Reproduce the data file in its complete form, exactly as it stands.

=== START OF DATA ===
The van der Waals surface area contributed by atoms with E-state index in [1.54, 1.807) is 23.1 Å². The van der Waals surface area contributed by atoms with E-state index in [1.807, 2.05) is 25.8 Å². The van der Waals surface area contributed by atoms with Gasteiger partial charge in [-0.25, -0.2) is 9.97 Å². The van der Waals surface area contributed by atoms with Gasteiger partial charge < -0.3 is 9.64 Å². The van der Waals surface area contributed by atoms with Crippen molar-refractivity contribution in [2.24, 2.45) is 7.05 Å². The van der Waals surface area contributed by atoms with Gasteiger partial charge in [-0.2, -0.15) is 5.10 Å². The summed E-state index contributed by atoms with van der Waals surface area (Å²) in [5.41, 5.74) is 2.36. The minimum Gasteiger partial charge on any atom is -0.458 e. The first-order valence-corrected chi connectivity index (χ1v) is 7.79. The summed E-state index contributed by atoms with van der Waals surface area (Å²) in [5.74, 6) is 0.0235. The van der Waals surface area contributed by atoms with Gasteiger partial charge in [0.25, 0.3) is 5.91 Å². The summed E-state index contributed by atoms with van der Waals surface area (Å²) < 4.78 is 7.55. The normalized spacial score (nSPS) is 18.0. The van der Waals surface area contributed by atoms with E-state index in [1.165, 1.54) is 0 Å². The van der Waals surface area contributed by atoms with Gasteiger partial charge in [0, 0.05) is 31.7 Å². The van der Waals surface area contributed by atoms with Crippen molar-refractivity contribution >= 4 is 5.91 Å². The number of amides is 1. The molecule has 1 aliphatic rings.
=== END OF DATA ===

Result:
The van der Waals surface area contributed by atoms with E-state index in [1.54, 1.807) is 23.1 Å². The van der Waals surface area contributed by atoms with E-state index in [1.807, 2.05) is 25.8 Å². The van der Waals surface area contributed by atoms with Gasteiger partial charge in [-0.25, -0.2) is 9.97 Å². The van der Waals surface area contributed by atoms with Gasteiger partial charge < -0.3 is 9.64 Å². The van der Waals surface area contributed by atoms with Crippen molar-refractivity contribution in [2.24, 2.45) is 7.05 Å². The van der Waals surface area contributed by atoms with Gasteiger partial charge in [-0.2, -0.15) is 5.10 Å². The summed E-state index contributed by atoms with van der Waals surface area (Å²) in [5.41, 5.74) is 2.36. The minimum Gasteiger partial charge on any atom is -0.458 e. The first-order valence-corrected chi connectivity index (χ1v) is 7.79. The summed E-state index contributed by atoms with van der Waals surface area (Å²) in [5.74, 6) is 0.0235. The van der Waals surface area contributed by atoms with Gasteiger partial charge in [0.25, 0.3) is 5.91 Å². The summed E-state index contributed by atoms with van der Waals surface area (Å²) < 4.78 is 7.55. The normalized spacial score (nSPS) is 18.0. The van der Waals surface area contributed by atoms with E-state index in [1.165, 1.54) is 0 Å². The van der Waals surface area contributed by atoms with Gasteiger partial charge in [0, 0.05) is 31.7 Å². The van der Waals surface area contributed by atoms with Crippen molar-refractivity contribution >= 4 is 5.91 Å². The number of amides is 1. The molecule has 1 aliphatic rings.